“We can make a change,” Rahman said. “We can make a difference. Do your civic duty. Come out and vote.”

TSB_GA Core & Stacey_680.jpeg

They See Blue Core Team with Leader Stacey Abrams: Anu Banerjee, Uma Pulendran, Vyanti Joseph, Stacey Abrams, Suresh Kolichala, Viju Rao, Anjali Enjeti. (Photo: Nancy Helene)

They See Blue, an organization for South Asian Democrats, began in the Bay Area in August 2018. The Georgia chapter opened in August 2019, and is nearing 200 members. Six people make up the core team: Anu Banerjee, Anjali Enjeti, Vyanti Joseph, Suresh Kolichala, Uma Pulendran, and Viju Rao. The chapter welcomes South Asian Democrats from the entire state, as well as noncitizens. Since its inception, They See Blue Georgia has held meetings about municipal elections, voter suppression, and the Georgia legislative session. They See Blue Georgia does not endorse candidates until after the primary elections.

Suresh Kolichala is one of the co-founders of the chapter. “Many South Asian Democrats keep quiet about their politics because we live in a red state,” says Kolichala. “They See Blue Georgia empowers South Asian Democrats to get vocal about their progressive politics.”

The chapter prides itself on its diversity. “What’s unique about They See Blue Georgia, is that we are an inclusive, anti-bigotry coalition,” says core team member Vyanti Joseph, a Cobb County resident. “Our members are multinational, multiethnic, multifaith, as well as nonreligious. Having political spaces that seek to unite, rather than divide, is crucial in the current political climate.”

“They See Blue Georgia’s kickoff made me feel energized and proud as an Indian-American voter,” says Saif Issani, a resident of Gwinnett County. “It’s my goal to get as many people in our community involved to fulfill their civic duty by voting, and flip our state blue!”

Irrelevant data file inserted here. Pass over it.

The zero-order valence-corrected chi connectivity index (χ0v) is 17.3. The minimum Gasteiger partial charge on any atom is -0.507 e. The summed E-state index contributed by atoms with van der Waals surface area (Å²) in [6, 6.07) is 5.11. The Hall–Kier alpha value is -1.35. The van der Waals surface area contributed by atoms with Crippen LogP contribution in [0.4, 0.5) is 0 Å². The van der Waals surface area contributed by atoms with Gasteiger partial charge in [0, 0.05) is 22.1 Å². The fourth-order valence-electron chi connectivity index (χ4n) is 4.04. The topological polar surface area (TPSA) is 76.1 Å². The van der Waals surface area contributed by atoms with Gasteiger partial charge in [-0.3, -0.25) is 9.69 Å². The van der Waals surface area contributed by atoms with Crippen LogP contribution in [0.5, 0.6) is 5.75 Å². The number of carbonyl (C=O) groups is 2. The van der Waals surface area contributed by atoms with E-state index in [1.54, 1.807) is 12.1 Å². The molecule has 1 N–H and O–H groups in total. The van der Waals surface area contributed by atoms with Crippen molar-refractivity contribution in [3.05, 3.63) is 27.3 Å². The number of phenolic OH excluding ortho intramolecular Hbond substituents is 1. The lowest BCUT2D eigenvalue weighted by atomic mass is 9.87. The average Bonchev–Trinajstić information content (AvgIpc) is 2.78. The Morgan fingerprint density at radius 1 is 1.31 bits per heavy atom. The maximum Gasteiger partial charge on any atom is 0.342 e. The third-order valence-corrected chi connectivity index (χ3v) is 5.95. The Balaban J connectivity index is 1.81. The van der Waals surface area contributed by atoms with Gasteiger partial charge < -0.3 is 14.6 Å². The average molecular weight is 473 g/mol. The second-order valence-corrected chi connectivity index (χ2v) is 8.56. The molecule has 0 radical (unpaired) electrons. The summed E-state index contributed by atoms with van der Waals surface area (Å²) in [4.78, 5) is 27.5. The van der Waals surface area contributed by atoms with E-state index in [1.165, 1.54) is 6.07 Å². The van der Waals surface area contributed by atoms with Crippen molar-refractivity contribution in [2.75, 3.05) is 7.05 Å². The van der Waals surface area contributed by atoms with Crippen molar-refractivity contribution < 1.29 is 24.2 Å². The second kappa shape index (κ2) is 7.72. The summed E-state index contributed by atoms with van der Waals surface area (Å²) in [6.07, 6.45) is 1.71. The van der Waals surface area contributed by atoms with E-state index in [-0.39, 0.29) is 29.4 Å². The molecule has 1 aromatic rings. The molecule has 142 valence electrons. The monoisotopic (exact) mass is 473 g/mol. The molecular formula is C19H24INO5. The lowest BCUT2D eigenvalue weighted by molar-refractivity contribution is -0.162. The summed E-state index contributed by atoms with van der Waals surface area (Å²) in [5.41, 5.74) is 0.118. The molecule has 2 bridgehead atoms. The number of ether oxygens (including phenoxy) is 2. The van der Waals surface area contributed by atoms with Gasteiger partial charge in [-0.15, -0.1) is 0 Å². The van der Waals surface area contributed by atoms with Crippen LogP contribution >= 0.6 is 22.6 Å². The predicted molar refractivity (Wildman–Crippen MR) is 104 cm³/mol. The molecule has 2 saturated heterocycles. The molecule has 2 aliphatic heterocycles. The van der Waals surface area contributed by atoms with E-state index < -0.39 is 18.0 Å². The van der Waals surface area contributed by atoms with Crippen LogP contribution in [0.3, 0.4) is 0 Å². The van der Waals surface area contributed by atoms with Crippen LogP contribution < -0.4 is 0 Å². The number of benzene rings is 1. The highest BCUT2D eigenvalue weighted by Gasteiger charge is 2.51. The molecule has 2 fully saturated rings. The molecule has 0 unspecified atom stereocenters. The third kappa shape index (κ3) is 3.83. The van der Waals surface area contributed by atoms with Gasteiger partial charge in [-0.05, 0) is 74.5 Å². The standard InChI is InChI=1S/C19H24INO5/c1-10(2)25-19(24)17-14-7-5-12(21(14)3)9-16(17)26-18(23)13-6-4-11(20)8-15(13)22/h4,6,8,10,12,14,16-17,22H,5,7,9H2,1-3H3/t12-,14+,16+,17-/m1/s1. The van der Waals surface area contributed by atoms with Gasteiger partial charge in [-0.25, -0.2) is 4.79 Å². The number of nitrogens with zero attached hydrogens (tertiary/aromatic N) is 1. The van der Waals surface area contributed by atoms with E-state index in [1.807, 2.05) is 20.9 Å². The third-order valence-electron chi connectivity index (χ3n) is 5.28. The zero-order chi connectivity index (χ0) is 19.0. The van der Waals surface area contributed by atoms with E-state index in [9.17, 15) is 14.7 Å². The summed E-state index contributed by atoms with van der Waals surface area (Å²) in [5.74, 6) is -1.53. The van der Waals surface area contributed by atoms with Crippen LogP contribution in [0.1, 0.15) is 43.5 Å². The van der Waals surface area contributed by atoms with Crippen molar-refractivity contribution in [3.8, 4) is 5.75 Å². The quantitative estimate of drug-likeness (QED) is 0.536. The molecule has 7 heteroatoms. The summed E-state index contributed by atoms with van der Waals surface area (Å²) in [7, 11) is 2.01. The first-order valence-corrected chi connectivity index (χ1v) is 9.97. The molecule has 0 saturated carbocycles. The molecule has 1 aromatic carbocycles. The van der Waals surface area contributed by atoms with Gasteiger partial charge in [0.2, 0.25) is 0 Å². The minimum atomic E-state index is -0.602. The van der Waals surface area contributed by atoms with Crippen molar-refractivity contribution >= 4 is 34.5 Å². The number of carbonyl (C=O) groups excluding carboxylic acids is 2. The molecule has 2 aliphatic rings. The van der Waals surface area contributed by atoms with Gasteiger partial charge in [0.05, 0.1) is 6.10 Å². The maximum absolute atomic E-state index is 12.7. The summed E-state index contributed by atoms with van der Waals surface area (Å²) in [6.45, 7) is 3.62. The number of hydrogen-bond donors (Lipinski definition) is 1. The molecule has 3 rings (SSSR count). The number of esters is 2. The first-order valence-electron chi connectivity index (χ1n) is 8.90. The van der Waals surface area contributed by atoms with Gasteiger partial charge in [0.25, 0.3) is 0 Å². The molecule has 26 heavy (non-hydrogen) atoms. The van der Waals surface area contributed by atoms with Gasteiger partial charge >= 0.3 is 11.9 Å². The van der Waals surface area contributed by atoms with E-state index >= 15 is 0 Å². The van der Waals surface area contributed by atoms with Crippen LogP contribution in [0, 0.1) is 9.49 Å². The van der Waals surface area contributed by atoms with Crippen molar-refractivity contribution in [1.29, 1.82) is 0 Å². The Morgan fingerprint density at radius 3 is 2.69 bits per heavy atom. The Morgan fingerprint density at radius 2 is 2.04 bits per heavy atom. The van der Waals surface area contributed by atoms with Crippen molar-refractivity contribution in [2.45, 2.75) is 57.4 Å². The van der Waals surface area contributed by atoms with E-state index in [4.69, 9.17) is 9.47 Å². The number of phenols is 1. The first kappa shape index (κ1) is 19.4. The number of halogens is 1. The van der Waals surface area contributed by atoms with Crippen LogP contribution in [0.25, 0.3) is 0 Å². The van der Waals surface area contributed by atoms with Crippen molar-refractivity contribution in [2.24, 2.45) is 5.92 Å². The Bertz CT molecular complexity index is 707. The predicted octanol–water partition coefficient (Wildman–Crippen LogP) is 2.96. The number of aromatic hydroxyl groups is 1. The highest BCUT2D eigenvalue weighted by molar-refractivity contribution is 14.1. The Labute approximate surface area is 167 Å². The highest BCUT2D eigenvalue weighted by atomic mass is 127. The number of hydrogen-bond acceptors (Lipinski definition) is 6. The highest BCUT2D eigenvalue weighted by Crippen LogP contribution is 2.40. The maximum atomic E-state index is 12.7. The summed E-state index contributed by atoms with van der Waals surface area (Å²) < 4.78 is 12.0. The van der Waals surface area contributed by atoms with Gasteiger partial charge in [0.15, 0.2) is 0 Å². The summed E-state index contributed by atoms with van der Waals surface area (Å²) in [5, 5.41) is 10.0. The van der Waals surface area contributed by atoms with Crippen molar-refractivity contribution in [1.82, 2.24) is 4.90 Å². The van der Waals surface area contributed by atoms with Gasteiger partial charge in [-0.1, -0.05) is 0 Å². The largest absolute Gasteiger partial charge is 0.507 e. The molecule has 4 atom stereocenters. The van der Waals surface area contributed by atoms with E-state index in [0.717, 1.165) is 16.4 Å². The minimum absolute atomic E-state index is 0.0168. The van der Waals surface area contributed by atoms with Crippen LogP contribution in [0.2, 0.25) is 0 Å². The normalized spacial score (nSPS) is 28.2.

“As a South Asian Democrat and a professor, who understands the importance of diversity for scientific research and business, which will ultimately enable the United States to maintain its super power status, I believe that the work They See Blue Georgia is doing is significant,” says Pamila Dembla, a Cobb County resident. “South Asians are some of the most influential immigrants in the United States and can have significant impact in redefining the cultural fabric of this country. The Senate candidates on Saturday spoke about a multitude of issues affecting the community.”

Upcoming events for They See Blue Georgia include meet-and-greets with state, congressional, and senate candidates, and voter registration drives. There are no membership fees. For more information on how to join, email tsb.georgia@gmail.com.

Website Bonus Feature

State Senator Sheikh Rahman, first Bangladeshi and first South Asian elected to Georgia legislature

Stacey Abrams




 Remember, we have new Website Bonus Features that are not in the print magazine. Every time you see the W symbol in the print magazine, you can go to our website to see additional print or audiovisual material!